Whitty was involved in the United Irishwomen, serving as the organising secretary in 1914, 1915 and 1921. The organisation struggled during the political troubles of the Irish Civil War, Whitty resigned her post in 1921. After this she wrote a number of nature articles for various Dublin newspapers. She toured Counties Dublin and Wicklow searching for material, travelling alone by bicycle or with her mother in their car.[3][4]

Later life and legacy

Whitty died of heart failure after a brief illness and surgery, in Drumcondra Hospital, Dublin, on 26 February 1924. A number of the former Bray wood workers carved the organ case for Christ Church, Bray in her memory in 1924. She developed an interest in the Irish language and literature, demonstrated by an undated monograph, Sea paradises of the Irish imrama.[3] After her death, a collection of her nature essays were published posthumously, The flaming wheel (1924), which included a biographical foreword by Scott. The essays included her observations of animals, plants and birds from her field trips on her own, with her mother and in her youth. The essays are arranged into the 12 calendar months and also include elements of folklore and anecdotes related to Irish flora and fauna.[5]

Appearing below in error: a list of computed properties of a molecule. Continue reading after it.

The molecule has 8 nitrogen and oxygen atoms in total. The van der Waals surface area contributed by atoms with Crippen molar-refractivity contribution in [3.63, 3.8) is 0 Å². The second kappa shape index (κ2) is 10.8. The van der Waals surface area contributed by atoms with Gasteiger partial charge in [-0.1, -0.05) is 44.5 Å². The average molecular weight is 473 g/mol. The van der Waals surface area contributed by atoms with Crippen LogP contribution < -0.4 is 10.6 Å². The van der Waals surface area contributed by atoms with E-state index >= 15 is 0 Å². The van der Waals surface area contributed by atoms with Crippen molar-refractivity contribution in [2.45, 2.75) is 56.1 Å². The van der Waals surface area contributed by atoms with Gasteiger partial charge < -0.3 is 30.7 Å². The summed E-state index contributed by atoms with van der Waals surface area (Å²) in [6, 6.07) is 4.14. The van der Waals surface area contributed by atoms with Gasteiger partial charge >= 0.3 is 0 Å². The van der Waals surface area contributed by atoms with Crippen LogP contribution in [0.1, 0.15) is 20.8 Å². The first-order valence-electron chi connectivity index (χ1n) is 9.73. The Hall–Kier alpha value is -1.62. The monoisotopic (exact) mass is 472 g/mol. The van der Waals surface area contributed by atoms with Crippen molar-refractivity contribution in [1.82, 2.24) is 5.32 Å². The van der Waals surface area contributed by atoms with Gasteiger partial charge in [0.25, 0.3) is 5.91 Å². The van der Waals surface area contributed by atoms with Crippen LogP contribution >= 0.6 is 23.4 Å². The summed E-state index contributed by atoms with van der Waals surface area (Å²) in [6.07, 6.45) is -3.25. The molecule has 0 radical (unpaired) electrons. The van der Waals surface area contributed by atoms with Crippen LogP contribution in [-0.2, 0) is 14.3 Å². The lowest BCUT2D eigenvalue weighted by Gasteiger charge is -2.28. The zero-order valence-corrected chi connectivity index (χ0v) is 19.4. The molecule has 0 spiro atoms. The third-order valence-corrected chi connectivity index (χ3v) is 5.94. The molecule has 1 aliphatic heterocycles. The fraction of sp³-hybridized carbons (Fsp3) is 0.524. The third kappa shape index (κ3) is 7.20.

1. ^ a b c Larmour, Paul (1989). "The Art-carving Schools in Ireland" (PDF). Irish Arts Review: 151–157. [permanent dead link]
  2. ^ Bowe, Nicola Gordon (2012). "Preserving the Relics of Heroic Times: Visualizing the Celtic Revival in Early Twentieth-Century Ireland". In Cliff, Brian; Grene, Nicholas. Synge and Edwardian Ireland. Oxford: Oxford University Press. p. 58. ISBN 9780199609888.
  3. ^ a b c d e White, Lawrence William (2009). "Whitty, Sophia St John". In McGuire, James; Quinn, James. Dictionary of Irish Biography. Cambridge: Cambridge University Press.
  4. ^ MacPherson, D. A. J. (2012). Women and the Irish Nation: Gender, Culture and Irish Identity, 1890-1914. London: Palgrave Macmillan. p. 61. ISBN 9781137284587.
  5. ^ "The Flaming Wheel". Ask About Ireland. Retrieved 4 August 2015.
Retrieved from ""
This content was retrieved from Wikipedia :
This page is based on the copyrighted Wikipedia article "Sophia St John Whitty"; it is used under the Creative Commons Attribution-ShareAlike 3.0 Unported License (CC-BY-SA). You may redistribute it, verbatim or modified, providing that you comply with the terms of the CC-BY-SA